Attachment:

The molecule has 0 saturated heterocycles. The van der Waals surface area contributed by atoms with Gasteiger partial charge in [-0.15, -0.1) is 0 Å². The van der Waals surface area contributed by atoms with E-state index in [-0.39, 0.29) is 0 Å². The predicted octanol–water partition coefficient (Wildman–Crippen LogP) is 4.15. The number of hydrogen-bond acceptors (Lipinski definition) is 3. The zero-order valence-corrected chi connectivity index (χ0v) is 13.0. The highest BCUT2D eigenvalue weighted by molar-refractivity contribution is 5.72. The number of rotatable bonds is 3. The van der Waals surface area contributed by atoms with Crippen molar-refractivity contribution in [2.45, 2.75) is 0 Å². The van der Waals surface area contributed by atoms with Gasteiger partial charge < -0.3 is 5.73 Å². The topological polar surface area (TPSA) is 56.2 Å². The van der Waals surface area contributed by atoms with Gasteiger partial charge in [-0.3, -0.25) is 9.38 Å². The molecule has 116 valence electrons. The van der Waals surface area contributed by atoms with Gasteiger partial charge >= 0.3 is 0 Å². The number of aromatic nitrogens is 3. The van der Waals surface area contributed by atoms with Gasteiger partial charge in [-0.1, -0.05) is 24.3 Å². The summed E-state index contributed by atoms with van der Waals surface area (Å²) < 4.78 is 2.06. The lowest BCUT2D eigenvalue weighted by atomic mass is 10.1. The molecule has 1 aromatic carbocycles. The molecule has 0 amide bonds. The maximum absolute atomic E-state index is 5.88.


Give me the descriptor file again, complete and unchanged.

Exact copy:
The molecule has 0 saturated heterocycles. The van der Waals surface area contributed by atoms with Gasteiger partial charge in [-0.15, -0.1) is 0 Å². The van der Waals surface area contributed by atoms with E-state index in [-0.39, 0.29) is 0 Å². The predicted octanol–water partition coefficient (Wildman–Crippen LogP) is 4.15. The number of hydrogen-bond acceptors (Lipinski definition) is 3. The zero-order valence-corrected chi connectivity index (χ0v) is 13.0. The highest BCUT2D eigenvalue weighted by molar-refractivity contribution is 5.72. The number of rotatable bonds is 3. The van der Waals surface area contributed by atoms with Crippen molar-refractivity contribution in [2.45, 2.75) is 0 Å². The van der Waals surface area contributed by atoms with Gasteiger partial charge < -0.3 is 5.73 Å². The topological polar surface area (TPSA) is 56.2 Å². The van der Waals surface area contributed by atoms with Gasteiger partial charge in [-0.3, -0.25) is 9.38 Å². The molecule has 116 valence electrons. The van der Waals surface area contributed by atoms with Gasteiger partial charge >= 0.3 is 0 Å². The number of aromatic nitrogens is 3. The van der Waals surface area contributed by atoms with Gasteiger partial charge in [-0.1, -0.05) is 24.3 Å². The summed E-state index contributed by atoms with van der Waals surface area (Å²) < 4.78 is 2.06. The lowest BCUT2D eigenvalue weighted by atomic mass is 10.1. The molecule has 1 aromatic carbocycles. The molecule has 0 amide bonds. The maximum absolute atomic E-state index is 5.88.